Midwives call for paternity leave to be extended to 10 days

Midwives from the Positive Birth Movement Malta are petitioning the government give fathers at least 10 days of paid paternity leave

Midwives from the Positive Birth Movement Malta (PBM) have petitioned the government to fulfil legal obligations to transpose into national law part of the European work-life balance directive, which gives fathers at least 10 days of paid paternity leave.

Despite MEPs in the European Parliament voting in favour of the directive back in 2019, fathers in Malta are still only entitled to one day of paid leave.

PBM is arguing that increased involvement by fathers and second partners benefits both parents and the child in the form of better health and well-being for all the family.  “Employers also benefit because fathers or second parents will be more motivated after taking their leave and feel more committed to their organisation. They can be more productive and better at prioritising their time,” senior midwife Pauline Borg said,

Borg, who filed the petition on behalf of the movement, said the movement felt compelled to file the petition when the subject kept coming up frequently at meetings organised by the movement.

“It is brought frequently up when we talk about post-partum, the fourth trimester and parenting. We felt we have a duty to pass on this message to parliament and to voice the message of the community in Malta,” Borg said.

Borg noted that in her experience as a parent and midwife, she believed that more than 10 days was required for fathers and second partners to support the overall parenting set-up.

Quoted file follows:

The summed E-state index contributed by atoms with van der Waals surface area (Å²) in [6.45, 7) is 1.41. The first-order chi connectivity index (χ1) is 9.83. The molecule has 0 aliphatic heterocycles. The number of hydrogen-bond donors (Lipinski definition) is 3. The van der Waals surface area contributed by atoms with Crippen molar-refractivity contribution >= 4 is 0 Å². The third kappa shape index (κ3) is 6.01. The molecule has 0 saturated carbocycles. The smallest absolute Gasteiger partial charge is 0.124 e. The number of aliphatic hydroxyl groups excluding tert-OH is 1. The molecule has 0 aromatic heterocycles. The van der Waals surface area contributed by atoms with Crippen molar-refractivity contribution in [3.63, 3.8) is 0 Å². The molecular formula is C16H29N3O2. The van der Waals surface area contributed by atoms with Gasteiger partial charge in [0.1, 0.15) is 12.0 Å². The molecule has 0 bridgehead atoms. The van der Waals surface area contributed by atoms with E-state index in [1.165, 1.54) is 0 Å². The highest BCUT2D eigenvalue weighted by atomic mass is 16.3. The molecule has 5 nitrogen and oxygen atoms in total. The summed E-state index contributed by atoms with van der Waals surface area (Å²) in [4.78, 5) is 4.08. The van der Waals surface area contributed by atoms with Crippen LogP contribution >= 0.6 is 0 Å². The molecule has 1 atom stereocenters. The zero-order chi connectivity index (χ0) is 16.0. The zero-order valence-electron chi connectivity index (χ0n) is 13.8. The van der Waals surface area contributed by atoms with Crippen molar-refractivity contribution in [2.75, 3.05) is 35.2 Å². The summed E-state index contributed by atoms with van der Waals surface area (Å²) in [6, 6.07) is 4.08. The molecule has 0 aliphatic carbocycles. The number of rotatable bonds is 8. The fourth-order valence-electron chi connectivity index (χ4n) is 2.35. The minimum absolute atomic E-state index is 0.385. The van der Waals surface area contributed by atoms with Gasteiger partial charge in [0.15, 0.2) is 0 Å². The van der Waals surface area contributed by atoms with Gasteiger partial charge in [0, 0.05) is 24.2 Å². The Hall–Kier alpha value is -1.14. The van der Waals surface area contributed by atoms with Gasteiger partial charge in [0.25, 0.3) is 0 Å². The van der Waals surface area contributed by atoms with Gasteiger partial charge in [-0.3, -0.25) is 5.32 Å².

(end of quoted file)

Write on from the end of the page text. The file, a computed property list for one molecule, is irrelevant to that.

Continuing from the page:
Globally, South Korea offers the most paternity leave with 52 weeks, while Sweden offers the best paternity leave in Europe at 12 weeks and is known for its generous parental scheme too.

Nationalist MEP David Casa
Nationalist MEP David Casa

Nationalist MEP David Casa, who led negotiations on the European directive, said memories made with loved ones were important, and that the birth of a child was perhaps one of the most important for a couple as it opens a new chapter in their lives.  “I have always believed that we should make it as easy as possible for parents to be able to support each other and also their newly born child. That is what I wanted to achieve through the Work-Life Balance Directive,” he said.

Casa said through negotiations, MEPs were able to obtain benefits not only in paternity but also parental leave, creating a better sharing of caring responsibilities between men and women to enhance gender equality and assist women in reaching their full potential in the workplace. “This will reduce the gender employment, pay and pension gaps. This law is good for women, good for men, good for families, good for the economy and a crucial step towards a more social Europe.”

Casa reiterated that the directive was now EU law and that it must be introduced in every member state by no later than August next year. “I have joined calls for the transposition to happen earlier so that Maltese and Gozitan families can start taking full advantage of these new rights immediately.”

The MEP said that while the law ensures fathers and partners are given at least 10 days; the government was free to increase the minimum. “Other Member States already provide more than 10 days as paternity leave. I would argue that there is a very strong case for going beyond the minimum standard in Malta. What is sure is that this directive will increase citizens’ rights across the EU.”

Turning to the opposition from stakeholders and unions for fear that the financial burden would fall on the employer, Casa agreed that the government should finance the new leave.  “This is what a social government should do: ensure that the money generated is invested in the right manner.”

Casa said that in the medium to long-term, work-life balance measures will positively impact the economy and business. “They increase the possibility of women staying in work and reaching their full potential. And I would also argue that they result in a healthier and more productive workforce,” Casa said.

Top 10 countries for paternity leave

South Korea 52 weeks
Sweden 12 weeks
Slovenia 12 weeks
Iceland 12 weeks
Finland 11 weeks
Spain 8 weeks
Lithuania 4 weeks
Portugal 3 weeks
India 2+ weeks
France 2+ weeks